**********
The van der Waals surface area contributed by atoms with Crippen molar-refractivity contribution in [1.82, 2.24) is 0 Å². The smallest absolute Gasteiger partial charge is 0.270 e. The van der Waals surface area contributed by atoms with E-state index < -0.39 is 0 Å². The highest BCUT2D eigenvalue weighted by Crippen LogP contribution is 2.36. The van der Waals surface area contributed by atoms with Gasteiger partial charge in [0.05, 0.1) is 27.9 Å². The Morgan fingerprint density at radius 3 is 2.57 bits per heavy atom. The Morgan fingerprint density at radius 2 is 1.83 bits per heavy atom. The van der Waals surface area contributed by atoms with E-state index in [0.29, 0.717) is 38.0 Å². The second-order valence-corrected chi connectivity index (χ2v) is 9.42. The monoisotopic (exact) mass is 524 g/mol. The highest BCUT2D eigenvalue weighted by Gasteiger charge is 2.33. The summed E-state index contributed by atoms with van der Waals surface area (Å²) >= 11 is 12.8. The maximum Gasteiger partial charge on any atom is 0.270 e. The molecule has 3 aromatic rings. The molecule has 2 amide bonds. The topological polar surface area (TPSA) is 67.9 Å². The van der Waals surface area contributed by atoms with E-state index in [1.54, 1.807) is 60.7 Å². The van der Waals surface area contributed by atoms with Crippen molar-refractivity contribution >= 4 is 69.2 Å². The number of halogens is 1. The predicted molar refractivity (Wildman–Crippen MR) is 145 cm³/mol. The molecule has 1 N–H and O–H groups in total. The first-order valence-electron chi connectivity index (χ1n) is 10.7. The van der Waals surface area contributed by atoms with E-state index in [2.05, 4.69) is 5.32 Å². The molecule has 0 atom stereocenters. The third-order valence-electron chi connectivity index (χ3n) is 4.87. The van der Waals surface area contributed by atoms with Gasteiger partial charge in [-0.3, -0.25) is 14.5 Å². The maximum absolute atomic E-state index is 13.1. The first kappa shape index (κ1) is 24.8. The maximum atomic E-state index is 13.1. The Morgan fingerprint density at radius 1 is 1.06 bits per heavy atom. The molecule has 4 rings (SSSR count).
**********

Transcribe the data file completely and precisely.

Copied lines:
The van der Waals surface area contributed by atoms with Crippen molar-refractivity contribution in [1.82, 2.24) is 0 Å². The smallest absolute Gasteiger partial charge is 0.270 e. The van der Waals surface area contributed by atoms with E-state index < -0.39 is 0 Å². The highest BCUT2D eigenvalue weighted by Crippen LogP contribution is 2.36. The van der Waals surface area contributed by atoms with Gasteiger partial charge in [0.05, 0.1) is 27.9 Å². The Morgan fingerprint density at radius 3 is 2.57 bits per heavy atom. The Morgan fingerprint density at radius 2 is 1.83 bits per heavy atom. The van der Waals surface area contributed by atoms with E-state index in [0.29, 0.717) is 38.0 Å². The second-order valence-corrected chi connectivity index (χ2v) is 9.42. The monoisotopic (exact) mass is 524 g/mol. The highest BCUT2D eigenvalue weighted by Gasteiger charge is 2.33. The summed E-state index contributed by atoms with van der Waals surface area (Å²) >= 11 is 12.8. The maximum Gasteiger partial charge on any atom is 0.270 e. The molecule has 3 aromatic rings. The molecule has 2 amide bonds. The topological polar surface area (TPSA) is 67.9 Å². The van der Waals surface area contributed by atoms with E-state index in [1.54, 1.807) is 60.7 Å². The van der Waals surface area contributed by atoms with Crippen molar-refractivity contribution >= 4 is 69.2 Å². The number of halogens is 1. The predicted molar refractivity (Wildman–Crippen MR) is 145 cm³/mol. The molecule has 1 N–H and O–H groups in total. The first-order valence-electron chi connectivity index (χ1n) is 10.7. The van der Waals surface area contributed by atoms with E-state index in [2.05, 4.69) is 5.32 Å². The molecule has 0 atom stereocenters. The third-order valence-electron chi connectivity index (χ3n) is 4.87. The van der Waals surface area contributed by atoms with Gasteiger partial charge in [-0.3, -0.25) is 14.5 Å². The maximum absolute atomic E-state index is 13.1. The first kappa shape index (κ1) is 24.8. The maximum atomic E-state index is 13.1. The Morgan fingerprint density at radius 1 is 1.06 bits per heavy atom. The molecule has 4 rings (SSSR count).